Why do men cheat?

Catherine Boudreau

In a world of temptation and glamour, it seems cheating is becoming as popular as divorce. The past two years have been filled with high-profile adulterers. And just when we think the scandals have ended, another one plasters the covers of every gossip magazine.

The list of philanderers who have cheated recently includes Tiger Woods, former Sen. John Edwards and most recently, Sandra Bullock’s husband of five years, Jesse James.

Some indiscretions were more surprising than others. “Mr. Family Values,” Edwards’ mistress, Rielle Hunter, just recently talked publicly in an interview with GQ about their affair. Hunter and Edwards have a daughter who is now 2, conceived while Edwards’ wife was battling  breast cancer.

The recent shocker is James’ affair with Michelle “Bombshell” McGee, a tattoo model. Many were in awe of the relationship between Bullock and James after she moved him to tears with her speech at the Academy Awards. It seems as if James is following in Tiger’s footsteps, since mistress No. 4’s attorney has just told to E! that she has “hundreds of texts and e-mails and photos” to prove her claim.

The obvious question and perhaps the most perplexing one: “What were these men thinking?” Why do men cheat, especially those men who have beautiful wives and seemingly enviable lives?

In a study conducted by marriage counselor M. Gary Neuman, it’s estimated that one in 2.7 men will cheat. According to Dr. Gail Saltz, a psychiatrist just recently featured on NBC’s “Today,” most men cheat for the thrill and experimentation of new and different sex, while others may cheat because they fear intimacy and vulnerability. Therefore, they have an affair to maintain power within the relationship.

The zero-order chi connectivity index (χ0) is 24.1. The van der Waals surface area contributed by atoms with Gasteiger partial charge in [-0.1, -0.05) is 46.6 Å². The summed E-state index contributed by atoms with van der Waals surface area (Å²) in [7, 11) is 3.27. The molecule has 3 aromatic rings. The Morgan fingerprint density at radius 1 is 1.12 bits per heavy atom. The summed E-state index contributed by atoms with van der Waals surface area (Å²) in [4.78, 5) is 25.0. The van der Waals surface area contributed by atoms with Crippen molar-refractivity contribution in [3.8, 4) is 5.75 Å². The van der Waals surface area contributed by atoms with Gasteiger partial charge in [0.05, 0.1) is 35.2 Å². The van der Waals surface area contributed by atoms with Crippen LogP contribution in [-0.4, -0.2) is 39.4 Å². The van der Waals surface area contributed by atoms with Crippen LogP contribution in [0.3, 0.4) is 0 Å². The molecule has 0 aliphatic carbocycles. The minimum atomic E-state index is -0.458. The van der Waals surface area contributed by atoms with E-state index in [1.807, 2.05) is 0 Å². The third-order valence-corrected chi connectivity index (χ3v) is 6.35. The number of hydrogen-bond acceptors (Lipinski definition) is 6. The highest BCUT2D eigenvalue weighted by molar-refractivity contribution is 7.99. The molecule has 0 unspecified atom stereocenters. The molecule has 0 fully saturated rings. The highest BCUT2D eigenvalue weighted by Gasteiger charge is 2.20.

“I think some people cheat just for the sake of drama, or because they are unhappy with their relationship,” said freshman Neil Ravin. “But if you think about cheating, it’s obvious you should break up.”

“I almost think that guys cheat to see just how far they can go without getting caught,” said freshman Danielle DeLeon. “It’s dangerous. But then again, they might feel insecure and try to make up for it by hooking up with lots of different girls.”

When it comes to men with power or fame, such as Woods or Edwards, it’s undeniable that these are men women want. That means more opportunity and more temptation. These men also have control over their careers, they are successful and they have everything going for them – they think they are entitled. They are on a winning streak, so why would cheating stop them? Maybe they just do it because they can.

“I would only cheat if I knew we were going to break up and my girlfriend had cheated on me already,” Ravin said.

Biologists take a different approach, believing men cheat simply because of the Darwinism instinct to “spread their seed.” We all know Adam couldn’t resist. So were men born to cheat? Is it just their nature?

This is a question that many of us don’t want to face, because it could lead women to believe that infidelity is inevitable and that regardless of attempts to keep a relationship strong, all efforts would remain pointless.

“Cheating just isn’t right,” said freshman Katie Glass. “If you want to be with me, be with me. Don’t waste my time.”